By JOSH RESNEK
Early on, the mayor is motivated to run for another term and to win.
He is out early in the game setting up a headquarters on Main Street, capturing a key endorsement from former mayor David Ragucci (who no longer lives here), and lining up a public relation, social media, print advertising platform.
With more than $100,000 in his campaign account and much more to be raised, the mayor is the man to beat.
The big question: can he be beaten?
On paper, he looks unbeatable.
He’s got the city locked down and tied up into his personal political game almost entirely.
Underneath the belief he is unbeatable, however, comes the understanding, and the mayor understands this better than most, that he could be beaten through no fault of his own.
How does this work? What does that mean?
There are times in a long political life as mayor – and the mayor’s political life has been longer than nearly everyone who has come before in this city – when no matter what he does, how much he spends, how many hands he shakes, how many doors he knocks on that he cannot win.
When a win isn’t in the cards, there is no way for a politician to buy a win, to exploit past heroics, and to regain what has been lost over 12 years.
In other words, as God writes peoples’ names into the Book of Life from the year thus guaranteeing them life for another year, God also goes the other way and doesn’t write your name into the Book of Life.
When this happens, you don’t end up getting re-elected.
You end up on the obituary page or the losing end of a mayoral campaign.
Enter Councilor Gerly Adrien.
The old liner Everett supporters of the mayor say everyone hates her.
But everyone doesn’t hate her.
In fact, she is the most often mentioned politician offered up as being able to take on the mayor and to beat him.
No one has challenged the mayor’s “dictatorship” more than Adrien during the past two years.
The mayor knows that Adrien can bring in a huge roll of sup- port from outside the city to campaign for her, to donate to her campaign fund, to rally minorities, and to organize them to vote for her on election day and on and on.
What would it take for this type of opposition to the mayor to be unleashed?
Adrien must decide to run.
This is a decision she is finding it hard to make.
Her inner voice tells her to wait four years, to get stronger, to consolidate power for herself.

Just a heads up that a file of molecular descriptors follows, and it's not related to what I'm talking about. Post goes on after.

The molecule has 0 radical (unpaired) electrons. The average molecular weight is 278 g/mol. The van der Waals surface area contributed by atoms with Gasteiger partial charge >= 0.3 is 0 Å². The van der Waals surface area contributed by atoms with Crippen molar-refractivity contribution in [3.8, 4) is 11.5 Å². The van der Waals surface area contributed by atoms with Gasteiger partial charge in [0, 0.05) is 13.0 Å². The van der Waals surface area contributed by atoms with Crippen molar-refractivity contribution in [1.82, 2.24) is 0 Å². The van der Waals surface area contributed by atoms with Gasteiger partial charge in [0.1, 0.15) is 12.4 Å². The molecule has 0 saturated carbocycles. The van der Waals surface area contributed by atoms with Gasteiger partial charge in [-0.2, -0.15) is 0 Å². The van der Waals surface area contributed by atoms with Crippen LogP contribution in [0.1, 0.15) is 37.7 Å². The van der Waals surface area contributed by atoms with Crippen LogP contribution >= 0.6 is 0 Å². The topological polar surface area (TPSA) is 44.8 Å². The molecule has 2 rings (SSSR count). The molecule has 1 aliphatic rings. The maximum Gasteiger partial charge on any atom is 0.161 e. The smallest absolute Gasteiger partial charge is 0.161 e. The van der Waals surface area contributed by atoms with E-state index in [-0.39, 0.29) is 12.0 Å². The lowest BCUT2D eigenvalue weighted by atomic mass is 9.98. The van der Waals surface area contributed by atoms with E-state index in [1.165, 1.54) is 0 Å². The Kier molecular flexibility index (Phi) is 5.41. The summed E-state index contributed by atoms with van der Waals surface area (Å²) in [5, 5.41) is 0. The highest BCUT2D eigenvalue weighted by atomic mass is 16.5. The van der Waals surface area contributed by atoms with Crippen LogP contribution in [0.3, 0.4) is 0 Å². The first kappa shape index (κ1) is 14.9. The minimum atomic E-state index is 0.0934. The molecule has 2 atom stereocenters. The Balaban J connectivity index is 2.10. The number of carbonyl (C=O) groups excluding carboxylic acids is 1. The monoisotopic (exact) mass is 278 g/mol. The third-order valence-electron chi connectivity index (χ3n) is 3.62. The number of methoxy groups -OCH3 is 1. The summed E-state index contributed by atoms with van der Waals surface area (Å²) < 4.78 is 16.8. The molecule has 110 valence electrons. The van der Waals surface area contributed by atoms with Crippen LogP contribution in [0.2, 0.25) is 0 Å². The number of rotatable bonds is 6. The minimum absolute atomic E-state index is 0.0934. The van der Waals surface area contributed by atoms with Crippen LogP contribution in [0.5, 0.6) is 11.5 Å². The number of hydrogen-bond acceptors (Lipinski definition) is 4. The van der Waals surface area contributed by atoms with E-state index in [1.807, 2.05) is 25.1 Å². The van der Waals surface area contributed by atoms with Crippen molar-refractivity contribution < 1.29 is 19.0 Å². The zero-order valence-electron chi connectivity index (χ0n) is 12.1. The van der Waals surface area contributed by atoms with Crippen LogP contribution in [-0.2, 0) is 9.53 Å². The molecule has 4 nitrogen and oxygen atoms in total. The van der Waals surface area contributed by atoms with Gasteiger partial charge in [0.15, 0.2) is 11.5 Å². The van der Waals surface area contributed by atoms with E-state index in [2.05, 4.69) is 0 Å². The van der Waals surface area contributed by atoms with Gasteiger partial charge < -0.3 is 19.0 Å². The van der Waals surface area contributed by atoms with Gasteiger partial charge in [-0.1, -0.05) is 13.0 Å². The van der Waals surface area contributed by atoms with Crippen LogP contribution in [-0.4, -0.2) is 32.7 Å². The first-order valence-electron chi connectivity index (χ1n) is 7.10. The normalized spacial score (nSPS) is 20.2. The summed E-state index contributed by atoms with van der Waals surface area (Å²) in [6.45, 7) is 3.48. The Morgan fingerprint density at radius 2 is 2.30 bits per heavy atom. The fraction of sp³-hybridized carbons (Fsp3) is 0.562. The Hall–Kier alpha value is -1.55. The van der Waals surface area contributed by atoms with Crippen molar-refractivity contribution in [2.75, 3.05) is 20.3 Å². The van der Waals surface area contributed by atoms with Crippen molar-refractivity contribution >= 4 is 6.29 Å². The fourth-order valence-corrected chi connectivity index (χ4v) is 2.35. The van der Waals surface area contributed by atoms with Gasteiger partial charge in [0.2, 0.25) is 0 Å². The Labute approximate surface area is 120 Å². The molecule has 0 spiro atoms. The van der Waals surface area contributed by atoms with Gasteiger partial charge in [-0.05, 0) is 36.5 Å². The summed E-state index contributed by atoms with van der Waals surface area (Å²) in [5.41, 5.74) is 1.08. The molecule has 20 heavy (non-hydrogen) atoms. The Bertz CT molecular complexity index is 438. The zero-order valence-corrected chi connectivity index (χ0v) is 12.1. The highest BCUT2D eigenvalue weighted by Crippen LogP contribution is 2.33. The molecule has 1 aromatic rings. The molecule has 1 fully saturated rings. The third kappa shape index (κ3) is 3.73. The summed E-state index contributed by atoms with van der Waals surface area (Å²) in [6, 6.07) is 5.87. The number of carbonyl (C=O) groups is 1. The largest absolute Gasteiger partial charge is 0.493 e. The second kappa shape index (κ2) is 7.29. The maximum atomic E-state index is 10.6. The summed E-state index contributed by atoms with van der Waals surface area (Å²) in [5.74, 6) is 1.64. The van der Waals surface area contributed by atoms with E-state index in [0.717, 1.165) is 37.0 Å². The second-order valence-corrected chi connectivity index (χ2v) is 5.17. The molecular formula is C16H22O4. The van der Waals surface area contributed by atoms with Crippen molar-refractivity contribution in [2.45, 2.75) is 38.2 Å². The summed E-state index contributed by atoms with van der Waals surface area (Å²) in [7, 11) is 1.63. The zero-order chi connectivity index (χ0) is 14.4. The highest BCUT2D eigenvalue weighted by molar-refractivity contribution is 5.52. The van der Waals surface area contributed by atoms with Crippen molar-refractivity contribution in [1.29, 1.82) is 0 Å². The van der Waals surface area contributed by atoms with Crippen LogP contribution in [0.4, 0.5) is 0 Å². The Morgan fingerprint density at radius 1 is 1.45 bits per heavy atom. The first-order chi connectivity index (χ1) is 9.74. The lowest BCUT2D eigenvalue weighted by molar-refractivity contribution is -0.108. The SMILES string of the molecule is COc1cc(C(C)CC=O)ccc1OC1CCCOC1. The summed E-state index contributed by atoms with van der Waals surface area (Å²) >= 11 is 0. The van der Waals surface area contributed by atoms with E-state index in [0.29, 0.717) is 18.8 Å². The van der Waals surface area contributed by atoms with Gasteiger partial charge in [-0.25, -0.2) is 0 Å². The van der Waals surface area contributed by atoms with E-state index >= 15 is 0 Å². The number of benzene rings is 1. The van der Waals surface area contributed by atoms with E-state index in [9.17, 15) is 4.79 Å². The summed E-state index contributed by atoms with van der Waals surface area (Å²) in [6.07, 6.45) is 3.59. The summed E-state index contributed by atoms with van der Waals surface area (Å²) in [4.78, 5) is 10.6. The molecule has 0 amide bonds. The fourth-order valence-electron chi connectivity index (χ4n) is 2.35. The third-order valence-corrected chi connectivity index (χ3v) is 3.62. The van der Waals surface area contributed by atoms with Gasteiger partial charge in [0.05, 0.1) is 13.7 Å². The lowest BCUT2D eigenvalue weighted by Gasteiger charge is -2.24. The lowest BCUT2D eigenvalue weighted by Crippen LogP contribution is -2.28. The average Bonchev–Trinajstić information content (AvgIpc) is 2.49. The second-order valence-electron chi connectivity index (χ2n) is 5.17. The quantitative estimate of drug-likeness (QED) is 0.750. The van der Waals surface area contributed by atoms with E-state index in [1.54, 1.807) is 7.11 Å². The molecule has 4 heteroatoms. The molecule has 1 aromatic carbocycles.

Time waits for no one.
Adrien will not be better able to win the mayor’s office in four years than she is today.
If she doesn’t run this time around and put everything she has into it, she will likely have more of a problem being re-elected to her councilor’s seat than to the mayor’s office.
She doesn’t want to run and lose. But who does?
There are no guarantees in the Everett political arena.
This applies to the mayor and he knows it.
Bottom line, Adrien should announce her candidacy and go for it with her heart and soul. Why?
Because there is a better than even chance the mayor’s time has come. His terms as mayor have been exhausted. He isn’t going to get another victory no matter what he does.
An analyst would say to this that Adrien would be crazy to run – but then – when the mayor was starting out, everyone said he was crazy to run the first time out.
We know the mayor is more fearful of Adrien than he is of Fred Capone.
And with good reason.
He thinks he can kick Capone all over the parking lot and that Capone will just say “thank you” instead of getting down into the gutter and fighting with the mayor about his racism, quid pro quo, misogyny, immorality, and about his basic lack of honesty and loyalty.
The mayor has a point about that.
Capone can take advantage of the unknown, that it is unknown whether or not the mayor is going to be elected to another term or be rejected roundly because it is written in the stars that he cannot win.
There isn’t a poll that can be taken that can show that.
Capone would make for an honest candidate, which is an unusual candidate for an Everett mayor’s race.
Adrien and Capone running in a September primary against the mayor is a contest and the mayor’s worst nightmare.
Let’s see what happens.